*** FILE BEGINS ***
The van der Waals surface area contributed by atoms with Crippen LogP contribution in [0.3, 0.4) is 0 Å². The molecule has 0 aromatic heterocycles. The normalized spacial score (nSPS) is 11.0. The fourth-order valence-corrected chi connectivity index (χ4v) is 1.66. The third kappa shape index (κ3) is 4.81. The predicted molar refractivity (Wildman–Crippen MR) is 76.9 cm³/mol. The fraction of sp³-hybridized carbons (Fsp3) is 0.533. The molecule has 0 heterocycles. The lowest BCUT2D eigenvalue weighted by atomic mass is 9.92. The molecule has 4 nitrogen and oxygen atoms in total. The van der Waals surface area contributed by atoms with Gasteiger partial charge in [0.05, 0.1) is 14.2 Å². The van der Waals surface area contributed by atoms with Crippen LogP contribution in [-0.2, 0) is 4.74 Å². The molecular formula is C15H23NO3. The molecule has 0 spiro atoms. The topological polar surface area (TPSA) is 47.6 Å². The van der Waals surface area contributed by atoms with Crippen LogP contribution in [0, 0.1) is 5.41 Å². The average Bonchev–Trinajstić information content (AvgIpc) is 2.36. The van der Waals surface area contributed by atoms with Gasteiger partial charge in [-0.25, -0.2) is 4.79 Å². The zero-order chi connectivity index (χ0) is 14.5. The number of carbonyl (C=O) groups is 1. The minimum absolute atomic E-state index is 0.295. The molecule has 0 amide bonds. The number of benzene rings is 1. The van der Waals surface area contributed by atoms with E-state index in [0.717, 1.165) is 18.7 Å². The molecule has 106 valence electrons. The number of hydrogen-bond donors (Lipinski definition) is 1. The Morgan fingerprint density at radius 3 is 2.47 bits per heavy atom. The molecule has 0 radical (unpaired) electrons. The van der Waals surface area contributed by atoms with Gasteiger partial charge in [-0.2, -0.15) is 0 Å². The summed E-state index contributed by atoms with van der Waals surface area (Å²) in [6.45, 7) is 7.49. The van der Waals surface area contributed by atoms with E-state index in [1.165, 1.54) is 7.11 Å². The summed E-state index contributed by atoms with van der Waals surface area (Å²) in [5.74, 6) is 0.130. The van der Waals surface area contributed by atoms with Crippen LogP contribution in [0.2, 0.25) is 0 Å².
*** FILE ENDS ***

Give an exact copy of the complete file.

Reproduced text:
The van der Waals surface area contributed by atoms with Crippen LogP contribution in [0.3, 0.4) is 0 Å². The molecule has 0 aromatic heterocycles. The normalized spacial score (nSPS) is 11.0. The fourth-order valence-corrected chi connectivity index (χ4v) is 1.66. The third kappa shape index (κ3) is 4.81. The predicted molar refractivity (Wildman–Crippen MR) is 76.9 cm³/mol. The fraction of sp³-hybridized carbons (Fsp3) is 0.533. The molecule has 0 heterocycles. The lowest BCUT2D eigenvalue weighted by atomic mass is 9.92. The molecule has 4 nitrogen and oxygen atoms in total. The van der Waals surface area contributed by atoms with Gasteiger partial charge in [0.05, 0.1) is 14.2 Å². The van der Waals surface area contributed by atoms with Crippen LogP contribution in [-0.2, 0) is 4.74 Å². The molecular formula is C15H23NO3. The molecule has 0 spiro atoms. The topological polar surface area (TPSA) is 47.6 Å². The van der Waals surface area contributed by atoms with Crippen LogP contribution in [0, 0.1) is 5.41 Å². The average Bonchev–Trinajstić information content (AvgIpc) is 2.36. The van der Waals surface area contributed by atoms with Gasteiger partial charge in [-0.25, -0.2) is 4.79 Å². The zero-order chi connectivity index (χ0) is 14.5. The number of carbonyl (C=O) groups is 1. The minimum absolute atomic E-state index is 0.295. The molecule has 0 amide bonds. The number of benzene rings is 1. The van der Waals surface area contributed by atoms with E-state index in [0.717, 1.165) is 18.7 Å². The molecule has 106 valence electrons. The number of hydrogen-bond donors (Lipinski definition) is 1. The Morgan fingerprint density at radius 3 is 2.47 bits per heavy atom. The molecule has 0 radical (unpaired) electrons. The van der Waals surface area contributed by atoms with Gasteiger partial charge in [-0.2, -0.15) is 0 Å². The summed E-state index contributed by atoms with van der Waals surface area (Å²) in [6.45, 7) is 7.49. The van der Waals surface area contributed by atoms with E-state index in [1.165, 1.54) is 7.11 Å². The summed E-state index contributed by atoms with van der Waals surface area (Å²) in [5.74, 6) is 0.130. The van der Waals surface area contributed by atoms with Crippen LogP contribution in [0.2, 0.25) is 0 Å².